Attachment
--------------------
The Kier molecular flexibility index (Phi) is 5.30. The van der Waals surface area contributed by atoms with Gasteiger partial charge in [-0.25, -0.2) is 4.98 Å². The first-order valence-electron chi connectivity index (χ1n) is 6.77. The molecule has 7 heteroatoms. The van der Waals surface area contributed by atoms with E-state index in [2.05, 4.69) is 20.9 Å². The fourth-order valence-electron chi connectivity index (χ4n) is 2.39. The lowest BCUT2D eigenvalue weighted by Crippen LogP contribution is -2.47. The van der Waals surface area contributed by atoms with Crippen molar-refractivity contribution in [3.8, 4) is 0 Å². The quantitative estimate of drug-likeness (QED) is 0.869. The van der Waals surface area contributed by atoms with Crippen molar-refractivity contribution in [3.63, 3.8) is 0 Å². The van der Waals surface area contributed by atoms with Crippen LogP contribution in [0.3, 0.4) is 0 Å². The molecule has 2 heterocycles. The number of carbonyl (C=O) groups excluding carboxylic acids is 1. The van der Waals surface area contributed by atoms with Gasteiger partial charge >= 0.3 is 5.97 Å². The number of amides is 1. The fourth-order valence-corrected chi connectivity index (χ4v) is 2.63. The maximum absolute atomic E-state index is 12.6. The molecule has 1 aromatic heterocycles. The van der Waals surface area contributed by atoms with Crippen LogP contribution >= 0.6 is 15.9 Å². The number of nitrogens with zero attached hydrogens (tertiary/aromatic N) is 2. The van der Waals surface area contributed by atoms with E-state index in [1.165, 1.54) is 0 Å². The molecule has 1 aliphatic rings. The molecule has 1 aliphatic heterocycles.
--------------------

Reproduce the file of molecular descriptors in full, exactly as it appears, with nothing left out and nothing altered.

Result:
The Kier molecular flexibility index (Phi) is 5.30. The van der Waals surface area contributed by atoms with Gasteiger partial charge in [-0.25, -0.2) is 4.98 Å². The first-order valence-electron chi connectivity index (χ1n) is 6.77. The molecule has 7 heteroatoms. The van der Waals surface area contributed by atoms with E-state index in [2.05, 4.69) is 20.9 Å². The fourth-order valence-electron chi connectivity index (χ4n) is 2.39. The lowest BCUT2D eigenvalue weighted by Crippen LogP contribution is -2.47. The van der Waals surface area contributed by atoms with Crippen molar-refractivity contribution in [3.8, 4) is 0 Å². The quantitative estimate of drug-likeness (QED) is 0.869. The van der Waals surface area contributed by atoms with Crippen molar-refractivity contribution in [3.63, 3.8) is 0 Å². The van der Waals surface area contributed by atoms with Crippen LogP contribution in [0.3, 0.4) is 0 Å². The molecule has 2 heterocycles. The number of carbonyl (C=O) groups excluding carboxylic acids is 1. The van der Waals surface area contributed by atoms with Gasteiger partial charge >= 0.3 is 5.97 Å². The number of amides is 1. The fourth-order valence-corrected chi connectivity index (χ4v) is 2.63. The maximum absolute atomic E-state index is 12.6. The molecule has 1 aromatic heterocycles. The van der Waals surface area contributed by atoms with Crippen LogP contribution >= 0.6 is 15.9 Å². The number of nitrogens with zero attached hydrogens (tertiary/aromatic N) is 2. The van der Waals surface area contributed by atoms with E-state index in [1.165, 1.54) is 0 Å². The molecule has 1 aliphatic rings. The molecule has 1 aliphatic heterocycles.